Tips to help horse owners survive the winter
PUBLISHED: 15:30 02 October 2018
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The easy living of summer is almost gone. It’s time for horse owners to batten down the hatches and prepare for winter. Sheena Grant has some time and labour-saving tips to see you through the coming months.
Winter can be a challenging time for horse owners - and horses - as cold, mud and lack of daylight hours take their toll.
But there are ways to make your routine a little easier and ensure horses stay contented and healthy until spring rolls round again.
Norfolk-based welfare charity Redwings says a horse or pony’s breeding will make a big difference to how they cope with winter - native, hardier breeds will find it easier than thoroughbreds and Arabs, for instance.
“It is important to monitor weight regularly all year round, however in winter you will need to check your horse or pony does not drop below an ideal body condition,” says the charity’s Andie Vilela. “A thin horse will feel the cold and use up stored fat to maintain its bodily warmth, thereby losing more weight. Horses in work will need even more food as they will also be using up energy to carry out their tasks.
“Breeds such as thoroughbreds and Arabs are able to cope with hot summers, but are not as well equipped for cold winters. They don’t use their nutritional energy as efficiently and don’t tend to store so much fat or grow such a thick winter coat as British breeds. Even in a stable, they will need a rug and additional energy in the form of extra feeds. There is no reason, however, why even a pure-bred Arab or thoroughbred cannot live out all year round with appropriate care. By providing a field shelter, a good quality winter rug and a well thought out diet, the balance between energy intake and energy output should be manageable throughout the colder months.”
Redwings also advises good pasture management to minimise damage during winter, which can include resting an area to ensure good grazing for spring and summer, improving drainage around gateways and in front of field shelters, feeding and drinking areas, putting down a ‘straw pad’ to provide a comfortable, dry area or, if space and money allow, creating an all-weather turn-out area.
Here, three East Anglian riders also share their winter wisdom.
If possible, share chores with someone else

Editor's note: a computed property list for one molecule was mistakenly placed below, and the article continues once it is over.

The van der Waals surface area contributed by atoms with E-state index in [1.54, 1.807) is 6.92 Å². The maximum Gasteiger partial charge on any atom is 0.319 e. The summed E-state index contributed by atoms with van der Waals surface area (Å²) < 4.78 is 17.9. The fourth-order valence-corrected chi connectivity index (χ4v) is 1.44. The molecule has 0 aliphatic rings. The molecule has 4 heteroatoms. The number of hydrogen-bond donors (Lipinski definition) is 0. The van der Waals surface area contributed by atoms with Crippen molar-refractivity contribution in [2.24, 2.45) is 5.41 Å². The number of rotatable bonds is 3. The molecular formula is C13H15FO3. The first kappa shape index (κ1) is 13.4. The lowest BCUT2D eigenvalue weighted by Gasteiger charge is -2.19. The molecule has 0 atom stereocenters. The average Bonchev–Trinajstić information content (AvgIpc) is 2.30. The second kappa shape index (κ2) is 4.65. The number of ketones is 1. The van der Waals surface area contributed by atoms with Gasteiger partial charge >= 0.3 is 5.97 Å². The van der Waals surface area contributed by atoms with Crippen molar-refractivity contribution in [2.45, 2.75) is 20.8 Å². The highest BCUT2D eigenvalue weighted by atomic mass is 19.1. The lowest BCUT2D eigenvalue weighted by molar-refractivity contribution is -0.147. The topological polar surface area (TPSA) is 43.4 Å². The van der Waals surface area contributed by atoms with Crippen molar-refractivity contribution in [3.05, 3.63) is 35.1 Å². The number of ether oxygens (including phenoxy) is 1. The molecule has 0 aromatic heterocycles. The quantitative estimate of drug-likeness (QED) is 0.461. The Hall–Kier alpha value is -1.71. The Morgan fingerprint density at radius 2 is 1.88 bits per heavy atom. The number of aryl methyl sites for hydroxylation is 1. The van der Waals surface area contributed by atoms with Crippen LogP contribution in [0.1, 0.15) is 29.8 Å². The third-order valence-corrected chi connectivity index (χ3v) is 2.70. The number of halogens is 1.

“My horse lives out in summer but I start bringing her in at night time from early October,” says Suffolk-based Kate Moore. “I work full time so getting to the stables every morning and evening is sometimes difficult.
“Lots of other owners find the same thing and if you talk to them you may find they’re only too happy to get your horse in or turn out some days if you do the same for them on others. I’ve been doing this for a few years now and it works really well. I don’t know how I’d get through a winter without it.”
Kate’s other tips include:
Fill up several haynets all at once and store them, ready for use, when time is short.
To save time on grooming, invest in a neck cover as well as a winter rug for your horse.
Be savvy when it comes to mucking out
Alison Ross, who lives in north Suffolk, advises ‘deep littering’ bedding during the week, taking out droppings daily and building up a clean layer of bedding on top with a more compacted layer underneath.
“This really helps me fit everything in during the limited daylight hours of winter,” says Alison. “At weekends, when I have a little more time, I take out all the wet bedding and give the stable a thorough clean.”
Alison’s other tips include: Keep a hoof pick by your stable door and pick out feet over a container.
Put chippings, compacted hardcore or used bedding down round the field gates to combat mud and prevent poaching.
Nature knows best
Louise Taylor, who lives in west Norfolk, has developed the ultimate low maintenance system for her horses, which are not conventionally stabled, even in winter.
“I have two horses, who get on pretty well, and their stable doors are left permanently open so they can go in and out as they please,” she says. “I’ve got an area of hard standing in front of the stables and a gate to a small field, which I can open up if I want them to have a little more freedom to wander but they don’t have constant access to the grass as it would just get too poached in winter.
“This system works well for me and the horses, who seem so much happier when they’re not too closely confined.”
Louise’s other tips include: When there’s not much time to ride or the weather is too bad, lunge for 20 minutes instead.
Prioritise and plan ahead, making sure you keep an eye on the weather forecast at all times.
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